Change is inevitable

changeChange is one of the only guarantees we have in life, yet we all resist change for most of our lives. During some self-reflection this weekend, I acknowledged that I have become rather complacent in areas of my life. A couple of years ago, I saw that I was moving towards complacency and I desperately tried to spark myself to steer clear of that life-hole very few ever escape from. I didn’t want to become comfortable with where I was in life or satisfied with what I had. I thought such comfort and satisfaction meant that the desire to strive for more or better would be extinguished indefinitely. But resistance proved to be futile. I was indeed assimilated into the complacent culture surrounding me. Often during this period, I despondently asked God “Is this it? Is this all I have to look forward to?” He never quite said, “Yes,” but slowly my vision of the future got dimmer and dimmer until the present day was all I could focus on.

Now I can say with confidence that many seeds were planted and nurtured during my season of complacency. I know God was working on me even though I felt like a lump on log.

Fast forward to today, and I sense another change coming. I’m not resisting now. I am eager for this transition and I welcome it. My vision is widening beyond the day again and I’m open to whatever doors and experiences are revealed to me.

Change is inevitable, so resisting the evolutionary changes life takes us through is futile. But there is something we can do as we stumble through our processes. We can better prepare ourselves to receive the best each season of life has for us by letting go of our expectations of what the coming season will look and feel like. By letting go of our expectations, we become free to simply experience the changing elements in our life moment by moment and day by day. In this way we will learn to appreciate that we are exactly where we need to be, learning what we need to learn, growing in a way God has designed us to grow.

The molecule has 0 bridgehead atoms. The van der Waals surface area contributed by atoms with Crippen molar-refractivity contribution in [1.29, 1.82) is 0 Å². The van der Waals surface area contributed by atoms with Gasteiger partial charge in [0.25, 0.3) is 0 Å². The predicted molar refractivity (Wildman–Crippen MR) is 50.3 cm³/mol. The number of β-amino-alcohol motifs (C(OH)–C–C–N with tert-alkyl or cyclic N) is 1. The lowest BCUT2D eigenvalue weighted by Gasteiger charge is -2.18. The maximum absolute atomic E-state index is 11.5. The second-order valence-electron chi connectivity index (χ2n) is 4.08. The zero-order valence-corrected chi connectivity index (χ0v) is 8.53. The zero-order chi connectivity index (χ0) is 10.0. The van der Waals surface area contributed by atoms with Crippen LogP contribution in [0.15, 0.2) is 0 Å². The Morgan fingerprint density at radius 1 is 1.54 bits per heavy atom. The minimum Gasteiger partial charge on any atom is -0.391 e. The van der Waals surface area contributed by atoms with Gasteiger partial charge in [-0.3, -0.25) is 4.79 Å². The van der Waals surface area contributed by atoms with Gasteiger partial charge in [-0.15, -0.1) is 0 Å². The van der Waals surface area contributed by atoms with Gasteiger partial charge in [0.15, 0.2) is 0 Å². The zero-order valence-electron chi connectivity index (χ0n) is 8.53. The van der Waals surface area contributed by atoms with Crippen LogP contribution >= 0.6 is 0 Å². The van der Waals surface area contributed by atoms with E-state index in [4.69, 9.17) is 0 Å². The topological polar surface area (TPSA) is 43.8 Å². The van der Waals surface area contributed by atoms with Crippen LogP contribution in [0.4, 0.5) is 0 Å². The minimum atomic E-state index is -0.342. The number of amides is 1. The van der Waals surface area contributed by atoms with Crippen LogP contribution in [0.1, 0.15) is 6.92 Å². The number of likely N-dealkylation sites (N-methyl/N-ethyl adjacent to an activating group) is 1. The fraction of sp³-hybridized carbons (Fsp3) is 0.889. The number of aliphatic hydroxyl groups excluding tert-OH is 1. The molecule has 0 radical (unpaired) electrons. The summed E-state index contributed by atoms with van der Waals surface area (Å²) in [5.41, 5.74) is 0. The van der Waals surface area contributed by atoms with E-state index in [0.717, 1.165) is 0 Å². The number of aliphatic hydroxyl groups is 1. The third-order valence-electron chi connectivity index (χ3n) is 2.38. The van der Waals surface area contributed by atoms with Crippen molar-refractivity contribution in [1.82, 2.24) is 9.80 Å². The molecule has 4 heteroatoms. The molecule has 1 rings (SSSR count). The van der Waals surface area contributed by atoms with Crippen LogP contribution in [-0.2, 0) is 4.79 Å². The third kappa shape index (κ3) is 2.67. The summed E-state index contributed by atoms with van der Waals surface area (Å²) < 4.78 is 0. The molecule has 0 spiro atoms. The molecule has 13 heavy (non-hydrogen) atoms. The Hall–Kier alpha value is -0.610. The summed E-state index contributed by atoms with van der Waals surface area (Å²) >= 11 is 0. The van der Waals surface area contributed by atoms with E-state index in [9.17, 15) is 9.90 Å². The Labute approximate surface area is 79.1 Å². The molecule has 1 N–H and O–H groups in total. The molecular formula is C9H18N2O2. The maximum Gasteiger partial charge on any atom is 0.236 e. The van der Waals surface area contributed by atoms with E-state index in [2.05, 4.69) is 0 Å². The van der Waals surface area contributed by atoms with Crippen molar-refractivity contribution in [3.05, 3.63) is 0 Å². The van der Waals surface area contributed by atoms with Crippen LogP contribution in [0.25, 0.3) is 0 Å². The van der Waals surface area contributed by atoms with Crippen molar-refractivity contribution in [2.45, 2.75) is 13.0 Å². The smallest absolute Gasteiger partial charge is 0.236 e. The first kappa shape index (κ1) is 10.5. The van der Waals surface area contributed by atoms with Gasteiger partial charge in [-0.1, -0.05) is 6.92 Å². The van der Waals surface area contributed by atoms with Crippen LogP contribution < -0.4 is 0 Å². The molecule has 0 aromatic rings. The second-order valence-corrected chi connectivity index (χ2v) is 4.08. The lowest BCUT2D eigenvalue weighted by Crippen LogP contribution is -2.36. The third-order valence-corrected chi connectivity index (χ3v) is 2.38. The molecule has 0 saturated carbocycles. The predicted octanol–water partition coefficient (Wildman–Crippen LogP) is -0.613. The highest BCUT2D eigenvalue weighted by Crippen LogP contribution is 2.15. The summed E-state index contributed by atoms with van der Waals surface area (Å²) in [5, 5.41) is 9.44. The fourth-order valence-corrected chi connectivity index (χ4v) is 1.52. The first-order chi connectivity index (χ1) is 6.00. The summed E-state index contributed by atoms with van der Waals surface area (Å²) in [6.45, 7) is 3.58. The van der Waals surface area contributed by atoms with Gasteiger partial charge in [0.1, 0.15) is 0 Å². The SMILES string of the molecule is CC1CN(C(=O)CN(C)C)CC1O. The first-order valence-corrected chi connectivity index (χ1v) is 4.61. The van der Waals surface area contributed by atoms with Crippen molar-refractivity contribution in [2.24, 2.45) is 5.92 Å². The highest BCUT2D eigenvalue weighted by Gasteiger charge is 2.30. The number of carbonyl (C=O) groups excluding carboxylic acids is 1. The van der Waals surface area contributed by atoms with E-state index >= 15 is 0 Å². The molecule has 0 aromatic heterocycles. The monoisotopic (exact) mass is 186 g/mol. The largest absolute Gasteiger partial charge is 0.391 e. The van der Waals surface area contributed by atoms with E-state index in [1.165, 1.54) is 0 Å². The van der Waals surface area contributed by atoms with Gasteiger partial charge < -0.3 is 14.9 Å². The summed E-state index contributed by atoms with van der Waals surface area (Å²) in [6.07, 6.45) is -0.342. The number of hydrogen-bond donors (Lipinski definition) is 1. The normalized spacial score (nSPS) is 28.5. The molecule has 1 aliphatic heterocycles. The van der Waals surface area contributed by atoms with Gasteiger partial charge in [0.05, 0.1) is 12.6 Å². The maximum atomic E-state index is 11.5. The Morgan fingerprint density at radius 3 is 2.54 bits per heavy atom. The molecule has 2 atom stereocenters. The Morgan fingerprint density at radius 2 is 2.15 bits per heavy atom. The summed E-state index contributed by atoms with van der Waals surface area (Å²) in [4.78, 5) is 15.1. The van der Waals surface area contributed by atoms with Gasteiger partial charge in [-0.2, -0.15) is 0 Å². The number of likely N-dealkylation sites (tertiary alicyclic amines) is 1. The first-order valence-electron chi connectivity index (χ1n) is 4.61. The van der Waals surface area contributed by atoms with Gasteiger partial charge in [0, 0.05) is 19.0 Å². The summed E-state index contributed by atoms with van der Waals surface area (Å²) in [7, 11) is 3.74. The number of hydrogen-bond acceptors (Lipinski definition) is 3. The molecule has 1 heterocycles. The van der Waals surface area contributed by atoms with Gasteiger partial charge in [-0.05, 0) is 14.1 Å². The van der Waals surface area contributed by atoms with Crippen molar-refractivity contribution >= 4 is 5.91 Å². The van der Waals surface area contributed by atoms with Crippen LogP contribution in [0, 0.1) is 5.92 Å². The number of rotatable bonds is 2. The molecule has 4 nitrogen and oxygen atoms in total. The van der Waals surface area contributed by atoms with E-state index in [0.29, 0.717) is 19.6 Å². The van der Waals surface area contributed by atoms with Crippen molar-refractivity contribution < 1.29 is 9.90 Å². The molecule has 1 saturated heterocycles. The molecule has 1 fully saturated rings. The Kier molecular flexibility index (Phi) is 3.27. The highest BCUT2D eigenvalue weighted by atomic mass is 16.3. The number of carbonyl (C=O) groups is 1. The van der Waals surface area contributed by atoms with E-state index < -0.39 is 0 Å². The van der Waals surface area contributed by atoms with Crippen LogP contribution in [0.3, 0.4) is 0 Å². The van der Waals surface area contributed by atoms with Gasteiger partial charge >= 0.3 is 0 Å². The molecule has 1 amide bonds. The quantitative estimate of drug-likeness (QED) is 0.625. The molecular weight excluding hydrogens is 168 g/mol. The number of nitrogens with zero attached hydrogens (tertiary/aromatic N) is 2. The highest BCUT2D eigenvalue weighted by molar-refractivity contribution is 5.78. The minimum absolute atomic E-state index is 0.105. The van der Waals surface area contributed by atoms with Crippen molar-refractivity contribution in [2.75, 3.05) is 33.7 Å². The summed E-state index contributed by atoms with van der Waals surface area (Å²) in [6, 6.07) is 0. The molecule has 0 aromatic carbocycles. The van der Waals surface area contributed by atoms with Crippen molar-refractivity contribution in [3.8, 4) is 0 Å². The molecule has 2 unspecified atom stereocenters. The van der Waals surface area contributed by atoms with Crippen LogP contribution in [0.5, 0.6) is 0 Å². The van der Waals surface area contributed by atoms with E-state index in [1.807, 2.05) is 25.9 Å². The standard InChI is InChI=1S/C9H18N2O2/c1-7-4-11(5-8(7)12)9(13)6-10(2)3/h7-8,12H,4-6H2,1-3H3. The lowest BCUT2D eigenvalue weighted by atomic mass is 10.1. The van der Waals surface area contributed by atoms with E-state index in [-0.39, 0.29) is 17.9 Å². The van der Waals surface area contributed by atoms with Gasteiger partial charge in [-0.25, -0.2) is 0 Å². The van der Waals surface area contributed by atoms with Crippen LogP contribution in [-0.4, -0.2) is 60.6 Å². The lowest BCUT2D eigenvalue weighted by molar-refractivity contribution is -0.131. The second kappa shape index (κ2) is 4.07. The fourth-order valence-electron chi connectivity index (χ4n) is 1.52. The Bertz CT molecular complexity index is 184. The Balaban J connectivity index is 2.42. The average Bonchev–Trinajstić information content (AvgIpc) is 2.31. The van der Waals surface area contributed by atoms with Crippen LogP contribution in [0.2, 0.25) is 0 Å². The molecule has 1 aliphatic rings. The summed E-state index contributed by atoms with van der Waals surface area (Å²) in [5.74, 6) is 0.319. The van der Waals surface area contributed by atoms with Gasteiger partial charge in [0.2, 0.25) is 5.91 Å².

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5 thoughts on “Change is inevitable

  1. LaShawnda – I think that when we have a job we cling to it as a lifeline. I learned about the “rut” of “hole” you speak of when my company moved and I was without that lifeline and with a family to care for. God had begun the process of providing many months before my last day. The timing was perfect. Last work day was a Friday. First day at finishing college was the next Monday and my life has been changed forever. If I had not been forced out of the rut by a layoff, I would never had the life I have. Scary – YES, but oh so worthwhile.

    1. Thanks, Connie. That’s about how it feels: like I was suddenly struck with a lightning bolt of understanding, “It’s time to move on.” At the same time disbelieving because the job has been such a safe haven for me through several life altering events over the last few years. I heard a sermon a couple of weeks ago with a refrain of, “How long will you mourn?” I realized I’ve been mourning for my life – all the losses, all the disappointments, the many deaths and separations, and everything that I’m not – since i started this job 5.5 yrs ago. I am eager to embrace life and newness and hope.

  2. And I will walk with you through prayer. I see so much happening around me and it seems to have sped up. While I see natural disasters in the light of scripture, I am wondering if some of the people changes I see – harder hearts, but also more seekers – as a change also. Connie

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